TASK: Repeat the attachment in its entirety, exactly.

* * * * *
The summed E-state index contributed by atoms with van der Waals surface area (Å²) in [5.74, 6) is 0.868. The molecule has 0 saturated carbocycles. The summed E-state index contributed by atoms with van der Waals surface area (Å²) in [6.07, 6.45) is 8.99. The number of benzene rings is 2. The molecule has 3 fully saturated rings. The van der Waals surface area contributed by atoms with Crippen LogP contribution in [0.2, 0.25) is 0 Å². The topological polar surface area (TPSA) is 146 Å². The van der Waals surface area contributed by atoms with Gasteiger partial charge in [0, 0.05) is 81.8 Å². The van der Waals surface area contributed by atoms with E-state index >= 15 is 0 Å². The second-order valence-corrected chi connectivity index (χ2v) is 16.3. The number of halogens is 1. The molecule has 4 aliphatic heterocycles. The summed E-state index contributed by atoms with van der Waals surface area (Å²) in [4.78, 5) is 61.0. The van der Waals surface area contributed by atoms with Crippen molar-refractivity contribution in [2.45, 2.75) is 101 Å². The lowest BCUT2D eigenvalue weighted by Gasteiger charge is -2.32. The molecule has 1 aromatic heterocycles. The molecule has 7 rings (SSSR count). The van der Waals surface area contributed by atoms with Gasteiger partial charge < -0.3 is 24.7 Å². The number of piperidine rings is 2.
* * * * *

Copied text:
The summed E-state index contributed by atoms with van der Waals surface area (Å²) in [5.74, 6) is 0.868. The molecule has 0 saturated carbocycles. The summed E-state index contributed by atoms with van der Waals surface area (Å²) in [6.07, 6.45) is 8.99. The number of benzene rings is 2. The molecule has 3 fully saturated rings. The van der Waals surface area contributed by atoms with Crippen LogP contribution in [0.2, 0.25) is 0 Å². The topological polar surface area (TPSA) is 146 Å². The van der Waals surface area contributed by atoms with Gasteiger partial charge in [0, 0.05) is 81.8 Å². The van der Waals surface area contributed by atoms with E-state index >= 15 is 0 Å². The second-order valence-corrected chi connectivity index (χ2v) is 16.3. The number of halogens is 1. The molecule has 4 aliphatic heterocycles. The summed E-state index contributed by atoms with van der Waals surface area (Å²) in [4.78, 5) is 61.0. The van der Waals surface area contributed by atoms with Crippen molar-refractivity contribution in [2.45, 2.75) is 101 Å². The lowest BCUT2D eigenvalue weighted by Gasteiger charge is -2.32. The molecule has 1 aromatic heterocycles. The molecule has 7 rings (SSSR count). The van der Waals surface area contributed by atoms with Gasteiger partial charge < -0.3 is 24.7 Å². The number of piperidine rings is 2.